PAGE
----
Mexico's Zapatista rebels have said they do not plan to resume military activity despite putting their forces on red alert earlier this week.
Subcomandante Marcos hints at change
In a statement, Zapatista leader Subcomandante Marcos said the movement was consulting on "something else" - without specifying.
He said the results of the consultation would be made known very soon.
The Zapatista campaign for more indigenous rights has been largely peaceful for more than 10 years.
The rebel group took up arms against the Mexican state in the south-eastern state of Chiapas - Mexico's poorest state - in January 1994, when at least 150 people died in clashes.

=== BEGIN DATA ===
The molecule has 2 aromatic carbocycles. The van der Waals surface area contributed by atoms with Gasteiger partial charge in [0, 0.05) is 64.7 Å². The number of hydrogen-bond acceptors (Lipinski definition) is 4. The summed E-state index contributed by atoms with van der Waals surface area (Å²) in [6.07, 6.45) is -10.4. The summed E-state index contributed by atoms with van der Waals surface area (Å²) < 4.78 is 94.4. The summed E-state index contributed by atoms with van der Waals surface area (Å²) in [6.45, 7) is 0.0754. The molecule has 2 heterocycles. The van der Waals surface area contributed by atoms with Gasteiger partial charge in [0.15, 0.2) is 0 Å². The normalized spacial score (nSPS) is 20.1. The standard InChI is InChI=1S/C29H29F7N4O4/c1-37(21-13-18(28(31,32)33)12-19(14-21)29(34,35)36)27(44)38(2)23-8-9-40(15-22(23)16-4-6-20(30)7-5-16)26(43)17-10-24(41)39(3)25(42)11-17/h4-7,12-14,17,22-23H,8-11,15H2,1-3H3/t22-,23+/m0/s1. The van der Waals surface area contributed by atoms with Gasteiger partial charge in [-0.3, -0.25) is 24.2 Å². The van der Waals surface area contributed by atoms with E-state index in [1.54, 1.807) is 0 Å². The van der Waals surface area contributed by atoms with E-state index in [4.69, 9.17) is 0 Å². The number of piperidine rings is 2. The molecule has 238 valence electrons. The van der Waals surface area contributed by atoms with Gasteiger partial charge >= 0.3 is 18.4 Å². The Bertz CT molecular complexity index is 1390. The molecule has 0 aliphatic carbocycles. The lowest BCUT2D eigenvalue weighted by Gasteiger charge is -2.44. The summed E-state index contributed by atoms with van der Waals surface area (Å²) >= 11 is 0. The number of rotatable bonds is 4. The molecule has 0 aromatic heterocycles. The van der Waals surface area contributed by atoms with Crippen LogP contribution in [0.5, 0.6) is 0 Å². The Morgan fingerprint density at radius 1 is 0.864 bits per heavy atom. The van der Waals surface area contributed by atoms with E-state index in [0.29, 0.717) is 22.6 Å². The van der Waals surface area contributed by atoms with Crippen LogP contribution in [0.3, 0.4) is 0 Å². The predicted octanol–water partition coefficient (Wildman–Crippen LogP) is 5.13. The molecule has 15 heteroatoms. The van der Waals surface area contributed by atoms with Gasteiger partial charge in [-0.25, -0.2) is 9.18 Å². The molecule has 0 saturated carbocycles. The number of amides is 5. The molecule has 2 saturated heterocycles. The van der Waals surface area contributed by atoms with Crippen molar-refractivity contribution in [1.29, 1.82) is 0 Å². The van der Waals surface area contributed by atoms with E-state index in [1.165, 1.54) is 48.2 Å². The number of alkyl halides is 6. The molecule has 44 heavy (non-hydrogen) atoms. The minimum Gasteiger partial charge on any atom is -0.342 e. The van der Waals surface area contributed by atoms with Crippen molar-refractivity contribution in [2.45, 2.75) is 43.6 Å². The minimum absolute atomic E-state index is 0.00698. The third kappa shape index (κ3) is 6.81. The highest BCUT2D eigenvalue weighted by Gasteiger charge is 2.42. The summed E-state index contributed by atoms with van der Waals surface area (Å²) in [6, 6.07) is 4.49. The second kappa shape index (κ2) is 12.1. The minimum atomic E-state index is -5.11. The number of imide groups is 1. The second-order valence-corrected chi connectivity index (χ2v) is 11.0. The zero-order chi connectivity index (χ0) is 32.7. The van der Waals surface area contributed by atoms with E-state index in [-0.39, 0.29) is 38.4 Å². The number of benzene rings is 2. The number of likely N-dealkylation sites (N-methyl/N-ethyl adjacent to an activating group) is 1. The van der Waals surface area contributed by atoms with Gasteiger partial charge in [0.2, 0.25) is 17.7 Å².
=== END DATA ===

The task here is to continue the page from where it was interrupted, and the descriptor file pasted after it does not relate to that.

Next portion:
In a statement on Monday, Subcomandante Marcos sparked concern of a return to violence.
"As of today, the EZLN [Zapatista National Liberation Army] has put the entire rebel-held territory under a red alert," Monday's statement said.
But on Thursday, Subcomandante Marcos said: "We are not, for our part, planning or consulting about a return to offensive military combat."
He indicated that the group may be contemplating broadening its focus beyond rights for indigenous Indians.
"Those who supported us in our exclusively Indian fight can distance themselves, without shame or remorse, from this 'something else'," said his statement.
On Thursday, the Mexican government admitted it had been wrong when it said on Tuesday that marijuana plots allegedly found growing in rebel-dominated areas were actually located in Zapatista territory.
Some analysts said the red alert was a Zapatista measure in anticipation of government raids.